Residents of Distressed Appalachian Counties are at a Substantial Risk For Diabetes
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Introduction: Appalachia is a 205,000-square-mile region of the Unites States that follows the Appalachian Mountains from southern New York to northern Mississippi [Appalachian Regional Commission (ARC), 2009a]. (Figure 1) Appalachia includes all of West Virginia and parts of Alabama, Georgia, Kentucky, Maryland, Mississippi, New York, North Carolina, Ohio, Pennsylvania, South Carolina, Tennessee, and Virginia. Appalachia consists of 420 counties. It has a population of approximately 24 million; 42 percent of the region's population is rural, while 20 percent of the national population is. [ARC, 2009a]. Appalachia's population in 2000 was 88% non-Hispanic white, as opposed to around 70% for the rest of the United States. [ARC, 2009b].
In the early days of westward expansion, settlers of Appalachia's mountainous, often steep-sloped terrain found land adequate to support their small farms. However, as flatter, richer western land opened, Appalachia became increasingly economically marginalized. The region was slow to develop substantial urban centers, in part because of rough terrain and a shortage of roads and navigable rivers. Instead of exhibiting the mobility that characterized much of the rest of the United States, the people of Appalachia often remained on ancestral land. This resulted in a degree of isolation from the mainstream, and Appalachia became culturally distinct from the rest of the nation.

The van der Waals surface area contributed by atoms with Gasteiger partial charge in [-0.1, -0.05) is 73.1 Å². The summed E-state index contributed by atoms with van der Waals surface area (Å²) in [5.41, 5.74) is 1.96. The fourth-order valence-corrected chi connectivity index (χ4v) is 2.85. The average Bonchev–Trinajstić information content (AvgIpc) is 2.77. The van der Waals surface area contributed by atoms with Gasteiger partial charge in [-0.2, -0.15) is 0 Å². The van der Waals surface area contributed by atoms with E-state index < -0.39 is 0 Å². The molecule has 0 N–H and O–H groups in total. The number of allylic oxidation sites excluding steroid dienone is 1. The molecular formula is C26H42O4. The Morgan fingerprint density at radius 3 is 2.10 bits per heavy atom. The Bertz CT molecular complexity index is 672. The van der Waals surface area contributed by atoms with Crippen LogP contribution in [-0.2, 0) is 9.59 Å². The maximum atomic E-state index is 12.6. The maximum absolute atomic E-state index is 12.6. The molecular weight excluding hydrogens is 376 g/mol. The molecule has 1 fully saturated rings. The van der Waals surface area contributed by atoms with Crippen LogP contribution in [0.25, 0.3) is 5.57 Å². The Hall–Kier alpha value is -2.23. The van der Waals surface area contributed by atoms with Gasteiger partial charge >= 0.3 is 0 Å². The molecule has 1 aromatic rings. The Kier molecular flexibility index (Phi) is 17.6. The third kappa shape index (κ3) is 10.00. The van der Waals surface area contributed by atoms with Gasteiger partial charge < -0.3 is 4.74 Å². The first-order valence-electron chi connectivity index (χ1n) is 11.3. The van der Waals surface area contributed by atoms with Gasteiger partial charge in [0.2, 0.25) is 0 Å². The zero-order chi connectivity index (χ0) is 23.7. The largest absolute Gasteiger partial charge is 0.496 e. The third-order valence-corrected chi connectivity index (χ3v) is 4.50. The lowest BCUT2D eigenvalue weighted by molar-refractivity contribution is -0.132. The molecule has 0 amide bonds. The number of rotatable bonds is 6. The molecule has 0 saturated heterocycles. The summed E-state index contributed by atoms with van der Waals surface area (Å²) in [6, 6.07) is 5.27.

Today, Appalachia suffers from high rates of poverty, low education, high unemployment, an aging population, limited access to health care, high rates of cigarette smoking and generally poor health status [Appalachia Leadership Initiative on Cancer, 1994; Wewers et al., 2000]. Poverty and low education [Robbins et al., 2001], c...
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